Visual Treats

Yes, Visual Treats - that was the subject of an email that landed on our metaphorical doormat recently.  Rick Howell from Exeter tells us that he has long been interested in those marvellous bits of British engineering - Cornish beam engines, gasworks, scraps of railway metallica, Austin Allegro.  And he says there's a small but subversive cell among his circle of friends who are interested in telegraph poles - or actually, anything that harks back to a time when we did things properly in this country.  He writes:

" ...having spotted a couple of TPs with insulators in my area of Devon still in use - kind of - I thought I'd check out whether a website existed for the delectation of those people who admire these things. And there is! So, since I have taken one or two pics pics of some examples I've have attached same. They're in a sort of order so here goes:

1, 2, 3. This is on the mine footpath that leads from the Warren House inn on Dartmoor to Vitifer Mine; probably last worked in the early part of the 20th century. OS 191.680809 if you like that sort of thing.

4, 5. A road that has been truncated by the '70s-built A361 North Devon link road at Knowstone Inner Moor. The road once connected Knowstone to Rackenford and since abandonment the poles have been left, wires attached to insulators. The poles are on a very exposed site and some are leaning with the prevailing wind. The bike is a Matchless G80 500 from 1948. OS 181.836218

6, 7, 8, 9. Shillingford Abbot, just outside Exeter; 2 poles connected to each other. A new run of poles heads uphill towards Exeter; the b&w picture was taken in about 1965 at the top of the hill looking the other way towards Haldon with it's Belvedere in the background and shows the original pole line. The sound of the recent gales through the wires really prodded my memory of those wires across the hilly Devon lanes. It may be that the pole in pic 6 and 9 was once on the other side of the road with it's strainer but sad to say that (I think?) 2 lads were killed in the late '60s when their Hillman Imp failed to take the corner at the bottom of the hill and hit the pole. OS192.911890"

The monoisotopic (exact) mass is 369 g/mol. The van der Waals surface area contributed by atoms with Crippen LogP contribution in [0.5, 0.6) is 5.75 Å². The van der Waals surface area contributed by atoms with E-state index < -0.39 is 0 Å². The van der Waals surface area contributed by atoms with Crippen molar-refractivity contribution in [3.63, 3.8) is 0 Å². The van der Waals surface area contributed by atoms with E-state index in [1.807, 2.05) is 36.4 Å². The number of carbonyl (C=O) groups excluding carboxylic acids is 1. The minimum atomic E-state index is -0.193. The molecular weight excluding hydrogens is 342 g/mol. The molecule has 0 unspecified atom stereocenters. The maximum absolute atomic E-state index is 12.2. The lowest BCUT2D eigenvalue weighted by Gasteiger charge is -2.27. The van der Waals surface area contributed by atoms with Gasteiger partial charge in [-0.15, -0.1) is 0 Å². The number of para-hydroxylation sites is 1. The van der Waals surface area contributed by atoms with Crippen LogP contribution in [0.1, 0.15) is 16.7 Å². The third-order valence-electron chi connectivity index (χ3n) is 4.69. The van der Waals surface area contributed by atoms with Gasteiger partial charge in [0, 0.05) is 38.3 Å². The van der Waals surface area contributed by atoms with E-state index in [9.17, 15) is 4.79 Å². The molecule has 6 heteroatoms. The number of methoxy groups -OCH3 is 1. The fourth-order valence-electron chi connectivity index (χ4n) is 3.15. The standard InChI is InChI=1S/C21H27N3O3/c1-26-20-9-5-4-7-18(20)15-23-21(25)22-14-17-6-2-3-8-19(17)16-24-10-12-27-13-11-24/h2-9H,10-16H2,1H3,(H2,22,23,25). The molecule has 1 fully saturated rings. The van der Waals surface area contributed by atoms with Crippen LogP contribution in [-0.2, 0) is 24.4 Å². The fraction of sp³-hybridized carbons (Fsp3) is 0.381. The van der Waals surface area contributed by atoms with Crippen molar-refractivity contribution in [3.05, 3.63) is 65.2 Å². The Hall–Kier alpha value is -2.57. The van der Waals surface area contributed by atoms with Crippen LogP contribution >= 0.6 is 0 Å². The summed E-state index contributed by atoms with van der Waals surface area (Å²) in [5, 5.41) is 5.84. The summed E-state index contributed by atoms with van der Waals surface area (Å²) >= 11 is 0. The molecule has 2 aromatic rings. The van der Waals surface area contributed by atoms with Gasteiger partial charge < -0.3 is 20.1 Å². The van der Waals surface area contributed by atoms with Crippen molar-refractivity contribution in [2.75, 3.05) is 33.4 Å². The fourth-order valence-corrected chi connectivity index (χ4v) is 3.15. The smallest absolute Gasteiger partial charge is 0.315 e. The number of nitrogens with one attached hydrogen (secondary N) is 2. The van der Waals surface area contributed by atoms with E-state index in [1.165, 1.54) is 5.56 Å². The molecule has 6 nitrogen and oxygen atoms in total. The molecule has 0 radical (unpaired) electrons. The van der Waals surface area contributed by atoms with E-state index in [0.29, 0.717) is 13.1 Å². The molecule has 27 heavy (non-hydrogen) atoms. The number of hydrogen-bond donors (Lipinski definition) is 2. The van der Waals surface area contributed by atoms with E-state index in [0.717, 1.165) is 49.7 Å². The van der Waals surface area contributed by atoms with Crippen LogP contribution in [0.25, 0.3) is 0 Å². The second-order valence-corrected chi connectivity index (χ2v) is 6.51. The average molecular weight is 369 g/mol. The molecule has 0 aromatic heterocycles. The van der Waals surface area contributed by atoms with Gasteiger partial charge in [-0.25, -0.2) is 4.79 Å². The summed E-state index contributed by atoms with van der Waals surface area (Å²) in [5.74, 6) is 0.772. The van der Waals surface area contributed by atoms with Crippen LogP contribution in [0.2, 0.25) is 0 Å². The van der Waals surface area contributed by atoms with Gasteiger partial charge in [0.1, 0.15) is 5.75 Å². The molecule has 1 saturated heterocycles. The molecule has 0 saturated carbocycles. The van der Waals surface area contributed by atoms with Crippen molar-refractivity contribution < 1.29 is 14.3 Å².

Rick's final question is "Am I taking this too seriously?"  Nope.

Soar-y-Mynydd

A painting of the chapel at Soar-y-Mynydd by Ogwyn DaviesIn a previous life I was a Gong Farmer  - during the reign of the first Queen Elizabeth.  A miserable time it was too eking out an existence collecting the "night soil" but it did mean that in the interests of fairness I got a great deal this time around.  Proof of my blessed reincarnation is that I get to live in deepest middest Wales.

Here I can gaze up at poles of glorious loveliness along lonely lanes like those you see here.  These en route to Capel Soar-y-Mynydd.  Arguably the most isolated chapel in the whole of Wales.  It's a fabulous journey just getting there - and if you're a keen hiker of empty hills (like me) then this is approaching heaven.  These poles never had any cross-arms because there were so few inhabitants to connect to.

Soar is not uncommon name in Calvinistic parts of Wales.  It comes from the Holy lands story of Lot and the destruction of the wicked cities including Sodom and Gomorrah and Barnsley. Zoar was spared as it was only, as its name implies, a little city.*1

The chapel itself is the favoured subject of many artists - including the painting, left, by the late Ogwyn Davies.

Lastly, the photo of the phone box and associated pole, I included to remind readers of my previous visit here - this photo extracted from the truly remarkable tome "Telegraph Pole Appreciation for Beginners (Key Stages 1-4)"

*1 Officially the first proper fact ever shared on this website.